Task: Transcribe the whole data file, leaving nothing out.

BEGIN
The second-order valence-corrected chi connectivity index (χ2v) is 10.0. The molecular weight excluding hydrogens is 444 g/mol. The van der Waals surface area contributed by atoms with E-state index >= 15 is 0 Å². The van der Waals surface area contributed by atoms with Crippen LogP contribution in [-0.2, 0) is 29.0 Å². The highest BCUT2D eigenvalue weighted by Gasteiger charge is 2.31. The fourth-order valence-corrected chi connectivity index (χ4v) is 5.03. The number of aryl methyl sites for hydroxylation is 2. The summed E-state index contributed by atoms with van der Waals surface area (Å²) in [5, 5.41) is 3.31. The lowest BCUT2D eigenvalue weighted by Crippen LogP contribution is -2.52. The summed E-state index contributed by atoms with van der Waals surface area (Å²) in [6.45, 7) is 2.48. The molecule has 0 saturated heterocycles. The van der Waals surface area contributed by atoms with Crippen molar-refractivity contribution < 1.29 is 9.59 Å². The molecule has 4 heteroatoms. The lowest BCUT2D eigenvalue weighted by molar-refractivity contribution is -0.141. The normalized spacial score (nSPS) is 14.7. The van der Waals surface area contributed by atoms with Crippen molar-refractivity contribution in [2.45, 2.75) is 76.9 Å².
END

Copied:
The second-order valence-corrected chi connectivity index (χ2v) is 10.0. The molecular weight excluding hydrogens is 444 g/mol. The van der Waals surface area contributed by atoms with E-state index >= 15 is 0 Å². The van der Waals surface area contributed by atoms with Crippen LogP contribution in [-0.2, 0) is 29.0 Å². The highest BCUT2D eigenvalue weighted by Gasteiger charge is 2.31. The fourth-order valence-corrected chi connectivity index (χ4v) is 5.03. The number of aryl methyl sites for hydroxylation is 2. The summed E-state index contributed by atoms with van der Waals surface area (Å²) in [5, 5.41) is 3.31. The lowest BCUT2D eigenvalue weighted by Crippen LogP contribution is -2.52. The summed E-state index contributed by atoms with van der Waals surface area (Å²) in [6.45, 7) is 2.48. The molecule has 0 saturated heterocycles. The van der Waals surface area contributed by atoms with Crippen molar-refractivity contribution < 1.29 is 9.59 Å². The molecule has 4 heteroatoms. The lowest BCUT2D eigenvalue weighted by molar-refractivity contribution is -0.141. The normalized spacial score (nSPS) is 14.7. The van der Waals surface area contributed by atoms with Crippen molar-refractivity contribution in [2.45, 2.75) is 76.9 Å².